Federal vs State Bail Bond Statutes

Federal bail bond statutes

Bail bond statutes will vary between state and federal courts. When suspects will be tried in federal court, federal statutes govern the bail bond process. Federal bail bond statues now allow courts to retain individuals who are considered dangerous before trial to protect the public. They also govern which individuals can be retained without bail, including:

  • those charged with an offense accompanied by a maximum sentence of life in prison or the death penalty
  • those charged with drug offenses carrying a maximum penalty of more than ten years in prison
  • those charged with a felony offense who have been previously convicted of a felony
  • those who pose a serious risk of failure to return/flight
  • those who pose a serious risk of obstruction of justice
  • those who pose a serious risk of witness tampering
  • those charged with a violent crime

State bail bond statutes

The state clearly and carefully governs those practicing bail bonds and ensures they conduct business ethically and according to stringent licensing and ethical guidelines. Furthermore, just as federal statutes address the federal bail bond process.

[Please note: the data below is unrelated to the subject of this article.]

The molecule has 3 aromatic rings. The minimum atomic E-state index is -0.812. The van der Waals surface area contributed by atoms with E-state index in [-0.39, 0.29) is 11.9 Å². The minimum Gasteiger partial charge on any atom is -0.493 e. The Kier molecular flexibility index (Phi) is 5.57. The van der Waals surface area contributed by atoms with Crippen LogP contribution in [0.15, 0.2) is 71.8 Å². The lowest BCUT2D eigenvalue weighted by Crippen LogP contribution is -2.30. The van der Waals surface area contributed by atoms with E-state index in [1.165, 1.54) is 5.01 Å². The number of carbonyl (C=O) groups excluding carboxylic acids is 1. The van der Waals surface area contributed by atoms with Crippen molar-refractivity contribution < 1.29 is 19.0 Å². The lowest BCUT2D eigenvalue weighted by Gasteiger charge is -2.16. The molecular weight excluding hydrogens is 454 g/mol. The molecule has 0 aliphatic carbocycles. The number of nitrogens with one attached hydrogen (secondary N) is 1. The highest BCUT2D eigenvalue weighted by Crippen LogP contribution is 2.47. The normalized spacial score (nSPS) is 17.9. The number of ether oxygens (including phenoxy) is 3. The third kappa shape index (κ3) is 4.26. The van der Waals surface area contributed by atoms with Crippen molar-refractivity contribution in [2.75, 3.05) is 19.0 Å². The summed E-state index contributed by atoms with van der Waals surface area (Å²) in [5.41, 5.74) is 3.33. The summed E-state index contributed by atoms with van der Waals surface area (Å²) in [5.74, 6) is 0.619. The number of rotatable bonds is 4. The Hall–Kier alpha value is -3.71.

In the state of Oklahoma, those charged with a capital felony or a felony committed while on probation and those who pose a danger to others if released can be held without bail. Furthermore, statutes prohibit bail for those arrested for failure to appear. This is different than federal guidelines in that those who are charged with a violent crime may still post bail if there is no reason to believe they are a danger to the public or any specific person or group.

Oklahoma bail statutes also allow a surety (or a bondsman) to arrest and produce to court an individual who failed to appear. In this case, the agent is required to identify himself or herself appropriately and follow all law governing arrest by surety. In order to become a “bail recovery agent” with the power to arrest additional guidelines must be met.